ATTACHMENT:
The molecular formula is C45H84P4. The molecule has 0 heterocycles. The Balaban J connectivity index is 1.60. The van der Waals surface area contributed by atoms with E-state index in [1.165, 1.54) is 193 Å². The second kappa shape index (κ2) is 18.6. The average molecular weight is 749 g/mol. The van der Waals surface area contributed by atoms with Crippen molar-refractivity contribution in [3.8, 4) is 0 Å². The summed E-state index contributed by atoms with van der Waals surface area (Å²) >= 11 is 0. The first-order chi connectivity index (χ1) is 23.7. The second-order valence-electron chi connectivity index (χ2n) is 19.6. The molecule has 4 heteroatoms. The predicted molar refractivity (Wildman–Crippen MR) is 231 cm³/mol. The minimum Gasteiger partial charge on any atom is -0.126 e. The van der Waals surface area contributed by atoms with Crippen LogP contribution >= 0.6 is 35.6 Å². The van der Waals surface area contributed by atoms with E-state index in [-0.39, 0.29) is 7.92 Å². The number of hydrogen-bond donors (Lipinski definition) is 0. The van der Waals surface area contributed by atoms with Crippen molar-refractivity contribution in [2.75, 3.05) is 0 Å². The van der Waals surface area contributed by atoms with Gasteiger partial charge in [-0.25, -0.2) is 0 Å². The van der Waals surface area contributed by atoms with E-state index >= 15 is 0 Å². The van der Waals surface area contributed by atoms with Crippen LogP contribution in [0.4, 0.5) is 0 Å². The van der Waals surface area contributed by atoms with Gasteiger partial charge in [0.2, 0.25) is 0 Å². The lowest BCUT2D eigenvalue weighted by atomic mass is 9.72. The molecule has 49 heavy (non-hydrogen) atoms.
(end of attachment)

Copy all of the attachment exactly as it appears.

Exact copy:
The molecular formula is C45H84P4. The molecule has 0 heterocycles. The Balaban J connectivity index is 1.60. The van der Waals surface area contributed by atoms with E-state index in [1.165, 1.54) is 193 Å². The second kappa shape index (κ2) is 18.6. The average molecular weight is 749 g/mol. The van der Waals surface area contributed by atoms with Crippen molar-refractivity contribution in [3.8, 4) is 0 Å². The summed E-state index contributed by atoms with van der Waals surface area (Å²) >= 11 is 0. The first-order chi connectivity index (χ1) is 23.7. The second-order valence-electron chi connectivity index (χ2n) is 19.6. The molecule has 4 heteroatoms. The predicted molar refractivity (Wildman–Crippen MR) is 231 cm³/mol. The minimum Gasteiger partial charge on any atom is -0.126 e. The van der Waals surface area contributed by atoms with Crippen LogP contribution >= 0.6 is 35.6 Å². The van der Waals surface area contributed by atoms with E-state index in [-0.39, 0.29) is 7.92 Å². The number of hydrogen-bond donors (Lipinski definition) is 0. The van der Waals surface area contributed by atoms with Crippen molar-refractivity contribution in [2.75, 3.05) is 0 Å². The van der Waals surface area contributed by atoms with Gasteiger partial charge in [-0.25, -0.2) is 0 Å². The van der Waals surface area contributed by atoms with E-state index >= 15 is 0 Å². The van der Waals surface area contributed by atoms with Crippen LogP contribution in [0.4, 0.5) is 0 Å². The van der Waals surface area contributed by atoms with Gasteiger partial charge in [0.2, 0.25) is 0 Å². The lowest BCUT2D eigenvalue weighted by atomic mass is 9.72. The molecule has 49 heavy (non-hydrogen) atoms.